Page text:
Peter Mehlman’s white hair stands on edge but he seems laid back enough to handle the curious crowd kneeling on his rug. They are behaving. If you run into these people the following night—Halloween Saturday—like I did, you encounter a wholly different creature letting it all hang out, runny make up, doing spontaneous splits on concrete.
photos courtesy of Post-Fact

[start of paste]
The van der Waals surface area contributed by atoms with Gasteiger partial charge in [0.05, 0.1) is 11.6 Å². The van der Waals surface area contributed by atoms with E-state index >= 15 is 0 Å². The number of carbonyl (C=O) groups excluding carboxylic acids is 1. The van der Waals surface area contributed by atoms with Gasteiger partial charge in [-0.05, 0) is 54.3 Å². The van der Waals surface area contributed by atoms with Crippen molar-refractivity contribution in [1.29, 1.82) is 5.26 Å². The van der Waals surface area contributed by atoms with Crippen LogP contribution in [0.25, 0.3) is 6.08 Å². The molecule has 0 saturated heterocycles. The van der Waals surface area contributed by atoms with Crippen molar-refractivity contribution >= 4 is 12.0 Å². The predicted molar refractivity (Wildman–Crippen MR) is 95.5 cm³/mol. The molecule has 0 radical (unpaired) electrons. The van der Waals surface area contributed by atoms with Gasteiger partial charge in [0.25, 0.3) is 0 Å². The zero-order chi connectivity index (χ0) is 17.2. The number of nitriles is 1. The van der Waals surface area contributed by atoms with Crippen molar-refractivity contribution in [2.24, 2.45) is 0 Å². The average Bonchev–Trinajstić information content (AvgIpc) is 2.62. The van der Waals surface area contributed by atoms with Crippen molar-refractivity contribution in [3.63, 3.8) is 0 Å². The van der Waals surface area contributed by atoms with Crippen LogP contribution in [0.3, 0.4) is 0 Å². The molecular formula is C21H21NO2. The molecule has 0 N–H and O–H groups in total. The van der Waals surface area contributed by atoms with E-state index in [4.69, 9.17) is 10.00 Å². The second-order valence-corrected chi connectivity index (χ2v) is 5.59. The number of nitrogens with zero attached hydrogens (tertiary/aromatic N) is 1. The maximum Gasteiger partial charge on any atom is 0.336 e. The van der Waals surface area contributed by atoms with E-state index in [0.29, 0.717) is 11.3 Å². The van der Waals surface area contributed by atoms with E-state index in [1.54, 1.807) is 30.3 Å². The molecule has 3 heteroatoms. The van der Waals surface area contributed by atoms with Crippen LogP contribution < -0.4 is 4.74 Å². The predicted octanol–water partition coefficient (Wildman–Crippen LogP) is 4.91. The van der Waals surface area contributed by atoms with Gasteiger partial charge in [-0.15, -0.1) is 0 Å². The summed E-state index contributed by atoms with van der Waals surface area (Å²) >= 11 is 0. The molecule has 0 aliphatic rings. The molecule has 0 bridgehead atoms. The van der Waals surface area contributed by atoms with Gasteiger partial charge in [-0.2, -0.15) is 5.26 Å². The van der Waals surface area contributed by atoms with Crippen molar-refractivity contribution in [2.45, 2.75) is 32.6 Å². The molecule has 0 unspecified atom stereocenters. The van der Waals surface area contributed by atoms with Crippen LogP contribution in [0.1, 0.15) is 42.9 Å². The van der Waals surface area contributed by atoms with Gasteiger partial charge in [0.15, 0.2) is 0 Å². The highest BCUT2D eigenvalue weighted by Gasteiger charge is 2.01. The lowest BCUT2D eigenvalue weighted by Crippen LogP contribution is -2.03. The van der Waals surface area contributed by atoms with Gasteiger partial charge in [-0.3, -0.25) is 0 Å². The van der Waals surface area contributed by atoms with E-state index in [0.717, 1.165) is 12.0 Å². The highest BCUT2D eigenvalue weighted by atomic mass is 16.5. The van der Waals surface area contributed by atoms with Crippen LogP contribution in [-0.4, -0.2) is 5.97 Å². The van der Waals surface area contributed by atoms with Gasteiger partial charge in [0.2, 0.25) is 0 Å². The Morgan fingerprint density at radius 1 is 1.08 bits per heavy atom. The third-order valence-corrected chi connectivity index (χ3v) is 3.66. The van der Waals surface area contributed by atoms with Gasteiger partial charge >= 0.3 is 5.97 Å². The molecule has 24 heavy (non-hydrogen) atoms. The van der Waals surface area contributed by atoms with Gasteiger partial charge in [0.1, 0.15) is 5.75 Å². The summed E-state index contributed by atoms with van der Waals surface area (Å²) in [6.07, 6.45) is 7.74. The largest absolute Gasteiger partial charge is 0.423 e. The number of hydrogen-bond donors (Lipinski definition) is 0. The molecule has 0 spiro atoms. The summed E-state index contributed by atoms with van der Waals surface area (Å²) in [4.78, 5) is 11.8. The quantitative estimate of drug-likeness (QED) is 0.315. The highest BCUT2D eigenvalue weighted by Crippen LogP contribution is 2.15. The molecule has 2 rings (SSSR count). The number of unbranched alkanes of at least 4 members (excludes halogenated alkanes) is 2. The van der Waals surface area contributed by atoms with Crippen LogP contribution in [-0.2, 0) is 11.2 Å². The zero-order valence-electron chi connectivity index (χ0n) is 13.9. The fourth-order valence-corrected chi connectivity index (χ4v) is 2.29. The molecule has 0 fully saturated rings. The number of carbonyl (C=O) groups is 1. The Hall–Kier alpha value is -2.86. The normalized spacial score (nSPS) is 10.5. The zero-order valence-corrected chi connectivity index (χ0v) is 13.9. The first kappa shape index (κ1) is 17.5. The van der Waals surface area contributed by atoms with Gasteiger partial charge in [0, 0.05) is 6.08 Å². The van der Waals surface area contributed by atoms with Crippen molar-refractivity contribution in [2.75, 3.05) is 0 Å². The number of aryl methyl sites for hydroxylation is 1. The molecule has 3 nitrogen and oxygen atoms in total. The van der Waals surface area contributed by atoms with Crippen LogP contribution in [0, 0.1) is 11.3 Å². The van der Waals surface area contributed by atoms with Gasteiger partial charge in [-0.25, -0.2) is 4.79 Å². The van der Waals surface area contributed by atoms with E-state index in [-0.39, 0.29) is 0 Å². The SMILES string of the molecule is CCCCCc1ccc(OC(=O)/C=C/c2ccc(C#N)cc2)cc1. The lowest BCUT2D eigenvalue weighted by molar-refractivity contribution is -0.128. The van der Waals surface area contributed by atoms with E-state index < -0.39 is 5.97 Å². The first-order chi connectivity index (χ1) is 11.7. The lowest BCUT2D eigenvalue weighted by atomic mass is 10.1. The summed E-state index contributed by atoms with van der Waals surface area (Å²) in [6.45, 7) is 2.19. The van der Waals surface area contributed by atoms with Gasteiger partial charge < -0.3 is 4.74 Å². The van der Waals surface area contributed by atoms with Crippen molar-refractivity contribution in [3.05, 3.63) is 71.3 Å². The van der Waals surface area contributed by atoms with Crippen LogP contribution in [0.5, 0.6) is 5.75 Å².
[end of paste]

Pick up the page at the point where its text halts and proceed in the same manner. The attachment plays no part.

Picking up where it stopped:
In order to raise money for the next run of their play, New, Post-Fact Productions—Rachel Kolar & Lauren Brown—convinced Mehlman (Seinfeld writer/producer) to host a masquerade gala at his house. Gala doesn’t really describe the living room cocktail concert vibe. It was a casual and polite affair aside from a few rowdy adults and a topless one-man dance party wearing shiny leggings called Oliver. The performances hit intimate and quirky heights. An abstract movement piece by girls wearing underwear and black lipstick aroused the audience—I remember it now red-lit, the girls panting like dinosaurs or humans bursting from alien pods. That may be a false memory but I do recall voyeuristic attraction to their aggressive body movements. Amanda Jo Williams got the audience bobbing, corrupting their minds with sunshine and frogs. Heel-toe stomping followed He’s My Brother She’s My Sister’s jubilant clap. Ana Calderon spun favorites during wine chatter, and though Peter Mehlman reading a short story was neat, the biggest treat wore a Medusa mask and could seduce both mortals and gods using angelic persuasions—Henry Wolfe Gummer. Lights off. A tree rustled outside the floor-to-ceiling window and Gummer sat on the wall-less edge of a floating dining room. The way he kissed his D’s and crossed his T’s reminded me more of Mia Doi Todd than Jeff Buckley—but the latter when I found myself romanticizing my weaknesses. Of course fire crackled near his swinging feet.